Landon Collins
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The New York Giants allowing Pro Bowl safety Landon Collins to walk creates damage on and off the field in more ways than one.

Jason Leach

Drafting an individual and watching them develop into a Pro Bowl player is what all owners wish for every spring. The New York Giants got all of that and more when they traded up in the second round of the 2015 NFL Draft to select Landon Collins (33rd overall).

As a rookie, Collins started all 16 games and would lead the team in tackles with 112. He exceeded expectations as a rookie, but it was in his second season when Collins truly flourished.

In 2016, he would once again lead the team in tackles with a career-high 125, and also had a career high in interceptions (5) and sacks (4). He was named to his first Pro Bowl and First-Team All-Pro team. More importantly, his play helped the Giants to an 11-5 record and a wild-card berth.

If not for Collins, the Giants may not have made the playoffs. He picked up an interception in four games that would help seal close victories. Many felt, due to his play and the impact it had on the team, he should have been named NFL Defensive Player of the Year.


Collins play dipped in 2017 and 2018, but he was still voted to the Pro Bowl and led the team in tackles despite finishing both seasons on IR.

He missed the 2017 finale due to a broken forearm and missed the last four games of the 2018 season due to a torn labrum. His presence was sorely missed in those four games as the team went 1-3, gave up 215 rushing yards to the Tennessee Titans in their Week 15 17-0 loss, and then 387 passing yards and four touchdowns to Dak Prescott in the season finale 36-35 loss to the Dallas Cowboys.

Considering how much the defense faltered down the stretch, not having their captain on the field, many felt the Giants would either work out a new deal for Collins or, at the very least, designate him with the franchise tag.

New York Giants

But that was not to be. The Giants informed Collins that they would not apply the franchise tag, making him a free agent.

The decision by general manager Dave Gettleman to let the 25-year-old walk without getting anything in return sent shockwaves throughout the league.

Several current and former Giants expressed their shock and disappointment that Collins would no longer be a Giant.

Everyone knows the NFL is a business and sometimes general managers and owners have to make unpopular decisions. But parting ways with the team’s best defensive player who’s just entering the prime of his career without getting anything in return makes no sense at all. Had the Giants given Collins the franchise tag it would have only cost them $11.15 million in 2019. Not a steep price to pay for a player the caliber of Collins.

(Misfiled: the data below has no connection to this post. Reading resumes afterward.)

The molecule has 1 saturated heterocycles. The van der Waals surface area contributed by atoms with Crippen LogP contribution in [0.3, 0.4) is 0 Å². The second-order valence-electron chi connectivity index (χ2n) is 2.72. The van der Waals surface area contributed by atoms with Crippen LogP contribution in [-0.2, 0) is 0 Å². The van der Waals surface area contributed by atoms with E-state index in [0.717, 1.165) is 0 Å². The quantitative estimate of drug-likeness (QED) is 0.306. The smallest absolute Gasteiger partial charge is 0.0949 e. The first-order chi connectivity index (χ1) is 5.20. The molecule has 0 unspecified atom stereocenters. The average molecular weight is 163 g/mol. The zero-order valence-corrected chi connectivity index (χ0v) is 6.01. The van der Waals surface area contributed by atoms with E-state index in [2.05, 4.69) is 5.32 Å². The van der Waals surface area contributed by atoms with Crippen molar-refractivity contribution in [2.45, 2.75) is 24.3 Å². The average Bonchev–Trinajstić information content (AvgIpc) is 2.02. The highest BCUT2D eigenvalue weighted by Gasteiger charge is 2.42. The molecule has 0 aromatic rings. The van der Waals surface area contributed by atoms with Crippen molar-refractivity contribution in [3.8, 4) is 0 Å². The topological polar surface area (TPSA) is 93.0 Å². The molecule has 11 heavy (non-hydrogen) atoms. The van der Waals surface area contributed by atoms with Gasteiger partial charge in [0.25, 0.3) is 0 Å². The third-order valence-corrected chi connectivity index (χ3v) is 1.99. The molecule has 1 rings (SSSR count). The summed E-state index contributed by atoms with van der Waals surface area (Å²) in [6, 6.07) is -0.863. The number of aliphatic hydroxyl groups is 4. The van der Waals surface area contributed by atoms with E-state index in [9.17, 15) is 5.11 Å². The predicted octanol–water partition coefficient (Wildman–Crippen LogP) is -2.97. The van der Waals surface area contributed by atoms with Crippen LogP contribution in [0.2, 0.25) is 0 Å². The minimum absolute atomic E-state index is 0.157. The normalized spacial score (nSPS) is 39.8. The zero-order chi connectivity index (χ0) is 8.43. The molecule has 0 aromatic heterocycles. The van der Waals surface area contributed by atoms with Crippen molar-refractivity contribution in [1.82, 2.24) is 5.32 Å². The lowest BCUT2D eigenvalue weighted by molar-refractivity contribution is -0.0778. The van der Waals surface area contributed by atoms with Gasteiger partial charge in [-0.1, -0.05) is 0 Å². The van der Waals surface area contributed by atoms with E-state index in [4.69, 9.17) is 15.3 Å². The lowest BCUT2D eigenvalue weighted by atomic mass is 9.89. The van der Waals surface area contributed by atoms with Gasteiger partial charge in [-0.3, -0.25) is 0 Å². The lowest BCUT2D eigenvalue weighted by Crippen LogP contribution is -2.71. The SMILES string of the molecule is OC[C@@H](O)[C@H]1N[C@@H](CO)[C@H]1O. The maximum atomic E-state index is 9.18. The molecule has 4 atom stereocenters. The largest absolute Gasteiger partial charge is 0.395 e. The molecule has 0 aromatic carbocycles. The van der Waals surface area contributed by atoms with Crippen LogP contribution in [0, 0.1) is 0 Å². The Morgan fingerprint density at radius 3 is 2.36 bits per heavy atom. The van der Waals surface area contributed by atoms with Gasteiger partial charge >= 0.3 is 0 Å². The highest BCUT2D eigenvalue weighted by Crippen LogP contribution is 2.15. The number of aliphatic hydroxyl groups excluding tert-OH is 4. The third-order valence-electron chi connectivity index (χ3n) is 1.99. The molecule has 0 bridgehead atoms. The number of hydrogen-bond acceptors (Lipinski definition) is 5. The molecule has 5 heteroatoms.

If the Giants had doubts on whether they would bring back Collins, they could have traded him in the fall before the trade deadline just as they did with Damon Harrison. It’s been rumored that the Kansas City Chiefs were willing to give up a third-round pick for Collins.

Collins may have been a liability at times in pass coverage, but his suburb tackling, knowledge of the game, and leadership on the field leave behind a huge void.

It’s not just what Collins brought on the field that the Giants will miss; it’s his intangibles off the field. He was well respected in the locker room, showed tough love when it was needed like when he called Eli Apple a cancer in 2017, and organized his softball charity events in the spring that helped bring together current and former Giants.

When free agency begins next week, some team is going to make Collins a wealthy man, and they’re going to get one heck of a player that will make them instantly better.

As for what the Giants will do to replace Collins, we’ll have to wait and see. Perhaps Collins’s replacement is already on the team. Michael Thomas, who stepped in when Collins went down and was also one of the captains last season, is a prime candidate.

Or perhaps Gettleman will draft or acquire Collins successor in free agency. Whoever starts at strong safety next season will have big shoes to fill in more ways than one.

This is not the first time Gettleman parted ways with a Pro Bowl defensive player. When he was the Carolina Panthers GM following the 2015 season, he designated the franchise tag to Josh Norman only to rescind it and let Norman leave via free agency. This decision helped lead to the downfall of Gettleman with the Panthers as they relieved him of his duties in July of 2017.

Now people have to wonder if history will repeat itself because if Dave Gettleman can’t find an adequate replacement for Landon Collins, his tenure as general manager could be over in a New York minute.

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